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AEC battles threats to staff, ‘bonkers’ Voice vote conspiracies on social media

  • The AEC says social media companies are reluctant to take down misinformation.
  • Remote voting in the Voice to Parliament referendum starts next week.
  • A judge has dismissed a legal challenge over the ticks and crosses controversy.
Social media companies are increasingly reluctant to remove posts the Australian Electoral Commission (AEC) believes are misinformation, despite what its chair describes as “tinfoil-hat-wearing bonkers” conspiracies circulating online.
And with voting in remote areas for the Indigenous Voice to Parliament referendum to open next week, planes and boats will soon deliver ballots to Australia’s most far-flung areas.
More than 17.6 million Australians had become eligible to vote by the time enrolment closed on Monday, meaning the highest enrolment level – 97.7 per cent – in the nation’s history. That also included an unprecedented level of Indigenous enrolment, which now stands at 94.1 per cent.

But with a surge in postal voting applications, AEC commissioner Tom Rogers warned Australians won’t know the result for days if the 14 October vote is extremely close.

And Rogers said the first Australian referendum of the social media age was being marred by a uniquely toxic online atmosphere.
“We’ve seen higher levels of … vitriol online than we’ve ever seen for any electoral event,” he said.

“There are things that we’re seeing in social media more broadly that then wash into this event.”

‘Mad conspiracies’, threats to electoral officers increase

Rogers warned Australia was not immune to a “global reduction in respect for [election] referees”, revealing his agency has “worked closely” with police and other security agencies.
“We’ve certainly seen more threats against [AEC] staff than we’ve seen previously, which I think is a disgrace,” he said.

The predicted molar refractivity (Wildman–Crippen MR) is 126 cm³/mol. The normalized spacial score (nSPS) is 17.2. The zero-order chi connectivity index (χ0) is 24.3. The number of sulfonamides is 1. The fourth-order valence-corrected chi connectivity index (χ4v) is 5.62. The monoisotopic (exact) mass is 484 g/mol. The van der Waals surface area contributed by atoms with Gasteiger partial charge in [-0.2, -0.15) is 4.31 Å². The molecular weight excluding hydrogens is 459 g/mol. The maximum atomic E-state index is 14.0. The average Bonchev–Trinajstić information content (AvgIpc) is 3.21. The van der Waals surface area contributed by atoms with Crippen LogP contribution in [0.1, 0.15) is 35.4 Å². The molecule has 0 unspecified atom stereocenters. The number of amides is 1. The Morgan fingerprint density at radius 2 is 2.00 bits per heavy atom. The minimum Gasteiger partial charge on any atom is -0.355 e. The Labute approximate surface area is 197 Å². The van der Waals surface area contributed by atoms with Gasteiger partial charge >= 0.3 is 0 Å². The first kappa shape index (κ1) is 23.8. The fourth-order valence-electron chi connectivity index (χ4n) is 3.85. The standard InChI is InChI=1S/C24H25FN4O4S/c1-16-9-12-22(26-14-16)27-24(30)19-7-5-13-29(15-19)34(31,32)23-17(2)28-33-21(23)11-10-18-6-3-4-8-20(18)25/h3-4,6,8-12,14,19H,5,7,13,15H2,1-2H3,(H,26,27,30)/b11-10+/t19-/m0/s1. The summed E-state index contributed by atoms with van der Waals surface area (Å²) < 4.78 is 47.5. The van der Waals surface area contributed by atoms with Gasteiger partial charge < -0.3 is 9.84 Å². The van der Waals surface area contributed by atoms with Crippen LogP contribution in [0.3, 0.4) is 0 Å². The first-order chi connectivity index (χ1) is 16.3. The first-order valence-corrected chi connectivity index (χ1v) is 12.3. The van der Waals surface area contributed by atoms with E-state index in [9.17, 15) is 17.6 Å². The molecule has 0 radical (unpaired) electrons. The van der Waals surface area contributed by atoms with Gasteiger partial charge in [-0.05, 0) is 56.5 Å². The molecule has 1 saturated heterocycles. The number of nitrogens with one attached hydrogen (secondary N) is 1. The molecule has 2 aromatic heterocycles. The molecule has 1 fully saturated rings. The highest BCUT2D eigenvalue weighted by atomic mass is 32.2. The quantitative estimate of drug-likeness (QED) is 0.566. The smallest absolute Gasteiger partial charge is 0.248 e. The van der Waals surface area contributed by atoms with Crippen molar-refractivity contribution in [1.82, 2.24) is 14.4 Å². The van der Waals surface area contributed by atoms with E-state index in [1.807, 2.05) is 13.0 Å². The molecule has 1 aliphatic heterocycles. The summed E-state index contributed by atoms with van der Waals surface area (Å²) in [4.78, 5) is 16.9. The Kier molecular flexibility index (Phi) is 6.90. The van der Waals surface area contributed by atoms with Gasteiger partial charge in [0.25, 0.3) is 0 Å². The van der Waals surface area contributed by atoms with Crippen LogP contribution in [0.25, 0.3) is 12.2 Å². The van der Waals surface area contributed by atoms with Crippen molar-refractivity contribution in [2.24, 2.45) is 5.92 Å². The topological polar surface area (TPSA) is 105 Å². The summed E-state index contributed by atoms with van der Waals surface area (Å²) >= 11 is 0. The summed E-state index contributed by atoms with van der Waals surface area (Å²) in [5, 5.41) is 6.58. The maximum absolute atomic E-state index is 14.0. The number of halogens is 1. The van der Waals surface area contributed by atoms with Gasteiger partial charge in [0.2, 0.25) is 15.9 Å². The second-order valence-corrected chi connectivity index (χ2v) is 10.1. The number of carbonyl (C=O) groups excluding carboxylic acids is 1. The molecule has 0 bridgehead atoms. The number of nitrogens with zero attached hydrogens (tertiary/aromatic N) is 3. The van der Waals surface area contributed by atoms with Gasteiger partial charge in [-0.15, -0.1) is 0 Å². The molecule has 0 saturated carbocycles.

“And without wishing to blow this up into a big event, or take on the internet, some of the stuff we’ve seen is, frankly, tinfoil-hat-wearing bonkers.”

Rogers said that included “mad conspiracies” about Dominion voting machines being used at Australian polling stations, a conspiracy theory imported from the US. Australia does not use voting machines.
In April, Dominion settled a defamation suit worth roughly $1 billion against Fox News, which aired false claims the company was involved in a plot to steal the 2020 election from former US president Donald Trump.
Rogers said the problem was compounded by a “general reduction in [social media companies’] overall willingness” to remove content.

The AEC has referred 54 pieces of content to social media companies this year. Sixteen have been acted upon, one decision is pending, and the remainder were deemed not to violate the platform’s terms of service.

Tom Rogers says the AEC is struggling to convince social media platforms to remove ‘thinly veiled’ threats to its staff. Source: AAP / Lukas Coch

“We’ve had a few things over the last couple of weeks which effectively have been thinly veiled threats of violence to staff,” he said.

“We’ve referred those two platforms, and almost universally they come back and say that it doesn’t breach their standard. So things are changing.”

Elon Musk has taken over X, formerly Twitter, since the 2022 federal election and concerns have been raised over misinformation and hate speech on the platform.
The Guardian also reported this week that X had repeatedly ruled that posts flagged by the AEC did not violate its terms of service.